Cog in the machine: The tools and tech driving the meetings industry

Facial recognition software could become increasingly common at events. Source: Shutterstock

The MICE sector is poised to enter a golden age of innovation with new tools and technologies promising an even better experience for attendees. 

In the future, visitors could be offered an event-specific app rather than a bulky guidebook to plan and personalize their itineraries.

At exhibition booths, virtual reality goggles and other wearable techs may become a standard feature, replacing conventional marketing materials with a chance to explore a product or service in greater depth than ever before.

But these aren’t the only improvements in the pipeline. Here’s a roundup of the systems revolutionizing events, exhibitions, and meetings.

RFID enabled wristbands

A Radio Frequency Identification (RFID) chip works like an intelligent barcode to interact with and transmit stored information to an RFID reader device which in turn can be linked to other systems and technologies.

Although they are most often associated with cashless payments, RFID tags are now being used at large- and small-scale events like the HRM Summit 2015 in Singapore and Road to Ultra in Thailand as an efficient alternative to basic vinyl wristbands that identify visitors.

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For attendees, RFID wristbands or badges can speed up processing and reduce waiting time at admission points. But better still, they can deliver a more interactive experience when synchronized with social sharing facilities.

Event planners also benefit as RFID tags can provide up-to-the-minute data on the popularity of seminars, speakers and other attractions by tracking and analyzing data like attendance.


Lengthy email chains can be evaded with chatbots. Source: Shutterstock

In Southeast Asia, 80 percent of web-using consumers are already familiar with chatbots, so it seems a logical step to utilize this technology and apply it to mobile event apps.

Like a virtual concierge, these programs provide on-demand assistance to visitors. Using artificial intelligence technology and text recognition, they answer questions like “who’s speaking at 11am?” and other common queries at a faster pace and with greater convenience than a traditional help-desk or support phone line.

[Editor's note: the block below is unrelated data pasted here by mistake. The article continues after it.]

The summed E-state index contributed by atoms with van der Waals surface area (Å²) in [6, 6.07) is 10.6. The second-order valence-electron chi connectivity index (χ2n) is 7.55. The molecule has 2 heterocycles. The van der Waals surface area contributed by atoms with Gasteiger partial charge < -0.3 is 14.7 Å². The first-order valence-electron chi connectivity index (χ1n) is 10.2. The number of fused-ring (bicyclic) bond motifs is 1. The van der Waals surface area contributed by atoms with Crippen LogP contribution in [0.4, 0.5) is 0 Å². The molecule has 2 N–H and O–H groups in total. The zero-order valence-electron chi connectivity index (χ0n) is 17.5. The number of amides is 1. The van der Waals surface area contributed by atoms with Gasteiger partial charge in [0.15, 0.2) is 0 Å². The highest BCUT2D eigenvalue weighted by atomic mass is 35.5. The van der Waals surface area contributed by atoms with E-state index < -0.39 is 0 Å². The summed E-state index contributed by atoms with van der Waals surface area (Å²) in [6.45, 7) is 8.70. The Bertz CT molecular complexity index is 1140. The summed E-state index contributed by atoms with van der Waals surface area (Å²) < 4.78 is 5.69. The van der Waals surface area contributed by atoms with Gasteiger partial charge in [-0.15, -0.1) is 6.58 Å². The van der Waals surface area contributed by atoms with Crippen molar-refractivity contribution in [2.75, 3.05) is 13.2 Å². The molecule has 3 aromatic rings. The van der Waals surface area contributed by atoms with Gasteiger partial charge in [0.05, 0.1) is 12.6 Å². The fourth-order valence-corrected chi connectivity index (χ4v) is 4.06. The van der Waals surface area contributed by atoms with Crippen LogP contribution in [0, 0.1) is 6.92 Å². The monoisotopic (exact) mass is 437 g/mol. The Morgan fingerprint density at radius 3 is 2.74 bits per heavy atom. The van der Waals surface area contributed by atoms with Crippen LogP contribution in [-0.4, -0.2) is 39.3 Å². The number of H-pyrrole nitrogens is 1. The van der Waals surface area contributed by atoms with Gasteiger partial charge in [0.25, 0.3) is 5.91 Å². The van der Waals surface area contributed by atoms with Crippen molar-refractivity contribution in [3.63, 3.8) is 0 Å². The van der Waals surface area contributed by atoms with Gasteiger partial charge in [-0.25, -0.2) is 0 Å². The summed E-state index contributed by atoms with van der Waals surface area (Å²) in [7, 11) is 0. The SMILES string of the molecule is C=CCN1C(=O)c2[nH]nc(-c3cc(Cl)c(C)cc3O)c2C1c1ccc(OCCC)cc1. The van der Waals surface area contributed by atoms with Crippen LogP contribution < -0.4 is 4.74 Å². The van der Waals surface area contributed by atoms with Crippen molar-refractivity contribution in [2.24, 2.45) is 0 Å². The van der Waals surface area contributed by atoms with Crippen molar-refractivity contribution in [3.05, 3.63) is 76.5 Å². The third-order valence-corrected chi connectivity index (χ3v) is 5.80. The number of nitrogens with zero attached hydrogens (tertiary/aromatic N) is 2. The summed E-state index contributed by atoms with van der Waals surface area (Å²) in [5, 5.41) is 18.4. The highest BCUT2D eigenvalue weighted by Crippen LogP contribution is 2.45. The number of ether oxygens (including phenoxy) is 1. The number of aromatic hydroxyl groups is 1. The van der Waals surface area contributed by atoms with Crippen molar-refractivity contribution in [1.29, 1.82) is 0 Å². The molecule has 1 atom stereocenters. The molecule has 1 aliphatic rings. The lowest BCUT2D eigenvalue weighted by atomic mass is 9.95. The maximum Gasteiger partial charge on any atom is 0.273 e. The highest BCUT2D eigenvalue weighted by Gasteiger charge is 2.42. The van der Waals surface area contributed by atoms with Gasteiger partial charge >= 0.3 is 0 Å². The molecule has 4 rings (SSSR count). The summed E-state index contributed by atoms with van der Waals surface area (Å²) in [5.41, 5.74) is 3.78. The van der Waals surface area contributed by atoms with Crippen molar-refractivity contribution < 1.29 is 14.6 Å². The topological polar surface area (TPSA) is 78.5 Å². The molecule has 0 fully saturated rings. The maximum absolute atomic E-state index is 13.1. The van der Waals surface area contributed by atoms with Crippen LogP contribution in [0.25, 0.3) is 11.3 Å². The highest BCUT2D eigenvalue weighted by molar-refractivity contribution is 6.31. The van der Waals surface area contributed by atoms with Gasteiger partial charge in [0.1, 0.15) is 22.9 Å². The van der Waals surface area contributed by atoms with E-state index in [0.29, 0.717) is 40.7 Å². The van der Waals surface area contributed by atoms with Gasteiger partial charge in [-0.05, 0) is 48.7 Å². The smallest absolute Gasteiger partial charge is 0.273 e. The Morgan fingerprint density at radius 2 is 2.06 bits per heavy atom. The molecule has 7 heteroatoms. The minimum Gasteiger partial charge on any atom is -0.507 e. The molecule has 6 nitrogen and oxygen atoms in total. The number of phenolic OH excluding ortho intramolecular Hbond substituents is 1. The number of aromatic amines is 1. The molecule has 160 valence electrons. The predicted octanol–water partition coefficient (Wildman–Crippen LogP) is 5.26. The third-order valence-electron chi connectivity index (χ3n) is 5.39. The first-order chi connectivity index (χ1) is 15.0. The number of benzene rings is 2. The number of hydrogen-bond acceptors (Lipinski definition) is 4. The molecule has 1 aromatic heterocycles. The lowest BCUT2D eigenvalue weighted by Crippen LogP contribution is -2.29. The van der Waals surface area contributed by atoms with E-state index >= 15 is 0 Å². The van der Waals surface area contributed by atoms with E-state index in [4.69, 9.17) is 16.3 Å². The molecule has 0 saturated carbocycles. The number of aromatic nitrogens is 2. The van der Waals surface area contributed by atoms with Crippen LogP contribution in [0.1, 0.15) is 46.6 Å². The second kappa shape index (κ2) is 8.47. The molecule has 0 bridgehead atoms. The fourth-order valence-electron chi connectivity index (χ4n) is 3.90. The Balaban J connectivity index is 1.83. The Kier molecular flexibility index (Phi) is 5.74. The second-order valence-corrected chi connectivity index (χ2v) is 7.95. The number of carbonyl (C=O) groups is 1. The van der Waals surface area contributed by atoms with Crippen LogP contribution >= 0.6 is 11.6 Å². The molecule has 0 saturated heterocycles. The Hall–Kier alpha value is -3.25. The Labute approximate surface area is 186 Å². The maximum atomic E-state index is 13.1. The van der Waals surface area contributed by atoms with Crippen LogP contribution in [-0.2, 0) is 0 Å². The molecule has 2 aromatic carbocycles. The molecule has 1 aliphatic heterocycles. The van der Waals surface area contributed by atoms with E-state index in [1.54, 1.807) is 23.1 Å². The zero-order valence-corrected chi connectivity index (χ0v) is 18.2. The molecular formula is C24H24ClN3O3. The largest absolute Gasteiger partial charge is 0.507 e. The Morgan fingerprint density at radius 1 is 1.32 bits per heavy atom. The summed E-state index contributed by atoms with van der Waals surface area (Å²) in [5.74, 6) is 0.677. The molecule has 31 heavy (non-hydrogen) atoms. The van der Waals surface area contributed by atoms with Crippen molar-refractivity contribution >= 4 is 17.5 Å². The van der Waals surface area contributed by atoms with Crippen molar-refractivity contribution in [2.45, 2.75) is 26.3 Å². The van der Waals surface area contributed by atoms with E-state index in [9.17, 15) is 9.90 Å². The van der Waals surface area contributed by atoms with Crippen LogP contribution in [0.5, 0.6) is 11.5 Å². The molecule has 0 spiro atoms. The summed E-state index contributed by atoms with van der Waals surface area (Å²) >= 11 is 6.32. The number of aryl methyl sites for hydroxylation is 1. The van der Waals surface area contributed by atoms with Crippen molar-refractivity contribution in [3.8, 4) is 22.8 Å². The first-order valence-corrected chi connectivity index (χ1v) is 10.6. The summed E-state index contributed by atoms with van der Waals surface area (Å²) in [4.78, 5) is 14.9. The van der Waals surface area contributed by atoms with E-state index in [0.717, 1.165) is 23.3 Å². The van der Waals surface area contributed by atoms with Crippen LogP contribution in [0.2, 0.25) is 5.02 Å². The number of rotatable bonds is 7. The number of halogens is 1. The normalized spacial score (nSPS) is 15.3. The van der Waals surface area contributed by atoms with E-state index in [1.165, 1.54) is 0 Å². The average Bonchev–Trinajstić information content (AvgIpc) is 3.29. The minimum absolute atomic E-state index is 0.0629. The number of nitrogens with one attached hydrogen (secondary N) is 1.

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Often, the automated bots are given names to make the experience more human and encourage people to use them. At one event, chatbot “Abby” was such a hit that she answered a staggering 56,000 queries.

But this kind of software can do more than just field questions. Applications like Shakure use Line Beacons to enable participants, organizers, and hosts to share photos and other data without the need for lengthy email chains.

Facial recognition software

For years, visitor feedback has been collected manually with the aid of surveys and polls, but thanks to face recognition software, this could become a thing of the past.

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Using infrared and ambient light cameras positioned around a venue or booth, emotive information can be gathered from attendees and processed using Face Analysis Technology. This data is then assessed via a system like Sightcorp’s CrowdSight to measure mood and engagement.

With this kind of real-time insight, event planners and exhibition holders can hone the user experience with even greater precision, ensuring visitors get the most from the events they attend.